Denied the direct supply route through the Narrow Seas Spain’s alternative route of reinforcement and supply had to lie through Genoa. From there they passed to Milan and thence through various Alpine passes to the valley of the Rhine. Toulon became Richelieu’s base for cutting communication between Spain and Genoa, thereby undermining the whole Spanish-Austrian campaign inside the Continent. That shift of the Brest fleet to Toulon initiated the great strategic deployment that would prevail in French naval policy in the future as it shifted fleets to match requirement: if not Brest to Toulon, then Toulon to Brest. Toulon became a name, a strategic determinant, to be coupled eventually with that of Gibraltar. The two were to become the opposing points of critical strategic command in the western basin of the Mediterranean. From the Straits to the Italian peninsula they would create a maritime reach of ‘transcendent importance’ where, in Mahan’s memorable words, preponderant naval power determined gigantic issues, swaying the course of history again and again in successive wars of that century and thereafter when ‘it was not chiefly in the clash of arms, but in the noiseless pressure by the navies, and largely in the Mediterranean, that the issues were decided’.

In the Thirty Years War the western Mediterranean thus assumed a new significance in the power struggles of Europe that it was never to lose.

In reply to the French example Charles I set out to match Richelieu’s naval construction programme, the controversial expense of which was to contribute to the circumstances that cost him his crown and his life. The British navy’s real future was moulded by his usurpers. For revolution, civil war and regicide in England were to deliver a wholly new concept of navy and naval administration. New ideas and new commitment were infused by the rigorous military minds that had come to control England’s reconstituted Commonwealth destiny.

For the British, Oliver Cromwell and his soldier-generals fathered the modern navy. Cromwell delivered to the quarterdecks of a new fleet of ships military commanders, colonels who were called generals-at-sea, some of whom were to establish themselves in the front rank of Britain’s greatest sailors. It was these soldiers who set the English navy on its evolutionary course towards its greatness in the century ahead, and who by deciding that universal supremacy at sea was the navy’s rightful goal helped to mould the particular prowess that went towards ensuring its achievement.

The unique distinction of Cromwell’s sailoring soldiers was that they were to combine pride of seamanship with drilled military efficiency and crisp tactical command, without imposing any distinction of land commanding sea, which remained the inclination of the French and the Spanish. With Cromwell there finally arrived the full commitment to a standing navy. The established tradition of composing a navy in an emergency by hurriedly arming merchantmen was abandoned. A standing navy meant ships built by the state and maintained by it only for naval purposes, the principal of which became defence of commerce. For Julian Corbett no change in English naval history was greater or more far-reaching than that. ‘It was no mere change of organisation; it was a revolution in the fundamental conception of naval defence. For the first time protection of the mercantile marine came to be regarded almost as the chief end for which the regular navy existed, and the whole of naval strategy underwent a profound modification in English thought…the main lines of commerce became also the main lines of naval strategy…what they were really aiming at was the command of the sea by the domination of the great trade routes and the acquisition of focal points as naval stations.’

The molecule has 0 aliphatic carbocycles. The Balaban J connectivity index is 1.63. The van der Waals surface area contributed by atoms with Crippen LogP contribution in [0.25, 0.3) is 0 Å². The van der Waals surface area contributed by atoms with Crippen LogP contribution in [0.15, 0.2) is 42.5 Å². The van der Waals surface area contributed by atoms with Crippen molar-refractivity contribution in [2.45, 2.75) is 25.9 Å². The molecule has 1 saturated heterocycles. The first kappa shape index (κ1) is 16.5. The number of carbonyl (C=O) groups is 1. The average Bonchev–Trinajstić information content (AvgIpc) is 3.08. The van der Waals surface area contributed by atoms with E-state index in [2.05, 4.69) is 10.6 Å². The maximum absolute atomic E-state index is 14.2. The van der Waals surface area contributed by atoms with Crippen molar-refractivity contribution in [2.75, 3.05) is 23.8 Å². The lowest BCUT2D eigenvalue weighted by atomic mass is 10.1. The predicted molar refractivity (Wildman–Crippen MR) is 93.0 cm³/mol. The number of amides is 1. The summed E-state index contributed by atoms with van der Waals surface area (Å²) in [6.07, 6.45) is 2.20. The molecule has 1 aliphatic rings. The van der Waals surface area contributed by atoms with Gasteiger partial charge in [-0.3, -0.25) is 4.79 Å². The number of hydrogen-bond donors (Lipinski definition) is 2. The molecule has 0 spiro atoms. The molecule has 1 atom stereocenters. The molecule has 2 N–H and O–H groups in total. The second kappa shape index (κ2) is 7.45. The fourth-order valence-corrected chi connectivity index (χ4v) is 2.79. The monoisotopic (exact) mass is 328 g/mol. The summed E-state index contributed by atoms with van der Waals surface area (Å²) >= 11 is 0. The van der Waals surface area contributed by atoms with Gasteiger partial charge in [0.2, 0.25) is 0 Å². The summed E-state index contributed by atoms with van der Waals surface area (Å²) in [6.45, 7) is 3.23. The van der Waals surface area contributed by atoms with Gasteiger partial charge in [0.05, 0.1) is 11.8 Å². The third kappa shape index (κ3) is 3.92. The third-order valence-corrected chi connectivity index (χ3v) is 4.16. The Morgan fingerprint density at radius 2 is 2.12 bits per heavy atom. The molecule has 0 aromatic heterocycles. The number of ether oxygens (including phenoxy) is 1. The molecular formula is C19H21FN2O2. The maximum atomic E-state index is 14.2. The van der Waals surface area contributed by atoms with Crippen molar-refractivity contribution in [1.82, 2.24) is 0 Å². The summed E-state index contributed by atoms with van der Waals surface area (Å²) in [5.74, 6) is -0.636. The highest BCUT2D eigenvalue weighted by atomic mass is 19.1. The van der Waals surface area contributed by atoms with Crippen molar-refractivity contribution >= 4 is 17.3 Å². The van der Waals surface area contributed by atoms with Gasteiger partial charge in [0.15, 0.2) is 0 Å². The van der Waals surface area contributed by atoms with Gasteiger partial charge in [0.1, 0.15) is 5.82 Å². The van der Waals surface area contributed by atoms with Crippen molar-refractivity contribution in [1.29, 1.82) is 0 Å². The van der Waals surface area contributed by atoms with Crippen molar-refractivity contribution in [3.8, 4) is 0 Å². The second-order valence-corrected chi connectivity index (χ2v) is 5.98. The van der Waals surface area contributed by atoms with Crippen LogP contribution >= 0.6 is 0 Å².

The Dutch, with their command of Europe’s carrying trade and their expanding colonial empire across the world, had shown the way, notably with their seizure of the Cape of Good Hope. Their squadrons were protectively posted wherever their trade moved. And it moved everywhere, nourishing the wealth of their tiny state. The example was too powerful to be ignored.

A new class of warship had emerged, the frigate, small, fast-sailing, flush-decked ships that originated from the dockyards at Dunkirk where design was affected by the demands for the privateering vessels built and stationed there. Frigates were among the first ships ordered for the Commonwealth navy, whose reconstruction had passed from the hands of politicians to professionals. Aboard the new wooden walls pay and conditions for sailors were improved.

After the turmoil of the Thirty Years War the Dutch republic, the now wholly independent United Provinces, might have seemed to be the natural ally of the English military republic. But the mercantile strength and naval power of the Dutch had aroused both the ire and the envy of Cromwell’s Commonwealth.

Released from the burden of war, Holland was left free to concentrate upon the accumulation of wealth and power from its vast mercantile resources. Its merchant fleet totalled ten thousand vessels employing 168,000 seamen. England scarcely possessed a thousand merchantmen. The carrying trade of most of Europe, from the Baltic to the Levant, and including much of England’s, was with the Dutch. They now had the monopoly of the eastern trade, having seized many of Portugal’s Asian possessions. They held the monopoly of trade with Japan. Their colonial possessions in the East extended from India to include Ceylon and the whole of the Indonesian archipelago. They had colonies in West Africa, South America and, notably, held New Amsterdam in North America. In 1652 they seized the pivotal point of east–west trade, the Cape of Good Hope. Backing them was a strong navy led by experienced seamen.